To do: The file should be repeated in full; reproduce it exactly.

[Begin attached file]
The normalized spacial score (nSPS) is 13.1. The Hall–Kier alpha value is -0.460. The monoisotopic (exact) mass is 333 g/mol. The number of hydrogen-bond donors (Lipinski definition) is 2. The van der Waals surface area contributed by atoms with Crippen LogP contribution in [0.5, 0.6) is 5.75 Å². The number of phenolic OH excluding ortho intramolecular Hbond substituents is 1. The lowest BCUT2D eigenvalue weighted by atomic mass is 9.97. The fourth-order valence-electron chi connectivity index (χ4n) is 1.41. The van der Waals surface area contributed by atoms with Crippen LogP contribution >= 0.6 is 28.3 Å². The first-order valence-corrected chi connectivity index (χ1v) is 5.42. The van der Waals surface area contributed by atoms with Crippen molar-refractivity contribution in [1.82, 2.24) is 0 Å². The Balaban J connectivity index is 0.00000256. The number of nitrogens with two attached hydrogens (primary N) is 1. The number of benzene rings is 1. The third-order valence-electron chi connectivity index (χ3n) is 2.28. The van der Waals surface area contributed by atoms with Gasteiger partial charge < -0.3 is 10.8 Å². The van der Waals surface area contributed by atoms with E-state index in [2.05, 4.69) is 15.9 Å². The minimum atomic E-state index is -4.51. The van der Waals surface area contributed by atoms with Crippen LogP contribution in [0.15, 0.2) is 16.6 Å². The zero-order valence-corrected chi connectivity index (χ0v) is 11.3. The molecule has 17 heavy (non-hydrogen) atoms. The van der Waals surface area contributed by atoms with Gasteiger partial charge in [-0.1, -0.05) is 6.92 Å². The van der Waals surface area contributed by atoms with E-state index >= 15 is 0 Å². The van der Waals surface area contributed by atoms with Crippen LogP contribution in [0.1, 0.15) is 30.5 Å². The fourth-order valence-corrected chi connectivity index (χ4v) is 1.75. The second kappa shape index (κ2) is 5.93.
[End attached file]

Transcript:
The normalized spacial score (nSPS) is 13.1. The Hall–Kier alpha value is -0.460. The monoisotopic (exact) mass is 333 g/mol. The number of hydrogen-bond donors (Lipinski definition) is 2. The van der Waals surface area contributed by atoms with Crippen LogP contribution in [0.5, 0.6) is 5.75 Å². The number of phenolic OH excluding ortho intramolecular Hbond substituents is 1. The lowest BCUT2D eigenvalue weighted by atomic mass is 9.97. The fourth-order valence-electron chi connectivity index (χ4n) is 1.41. The van der Waals surface area contributed by atoms with Crippen LogP contribution >= 0.6 is 28.3 Å². The first-order valence-corrected chi connectivity index (χ1v) is 5.42. The van der Waals surface area contributed by atoms with Crippen molar-refractivity contribution in [1.82, 2.24) is 0 Å². The Balaban J connectivity index is 0.00000256. The number of nitrogens with two attached hydrogens (primary N) is 1. The number of benzene rings is 1. The third-order valence-electron chi connectivity index (χ3n) is 2.28. The van der Waals surface area contributed by atoms with Gasteiger partial charge < -0.3 is 10.8 Å². The van der Waals surface area contributed by atoms with E-state index in [2.05, 4.69) is 15.9 Å². The minimum atomic E-state index is -4.51. The van der Waals surface area contributed by atoms with Crippen LogP contribution in [0.15, 0.2) is 16.6 Å². The zero-order valence-corrected chi connectivity index (χ0v) is 11.3. The molecule has 17 heavy (non-hydrogen) atoms. The van der Waals surface area contributed by atoms with Gasteiger partial charge in [-0.1, -0.05) is 6.92 Å². The van der Waals surface area contributed by atoms with E-state index >= 15 is 0 Å². The van der Waals surface area contributed by atoms with Crippen LogP contribution in [0.1, 0.15) is 30.5 Å². The fourth-order valence-corrected chi connectivity index (χ4v) is 1.75. The second kappa shape index (κ2) is 5.93.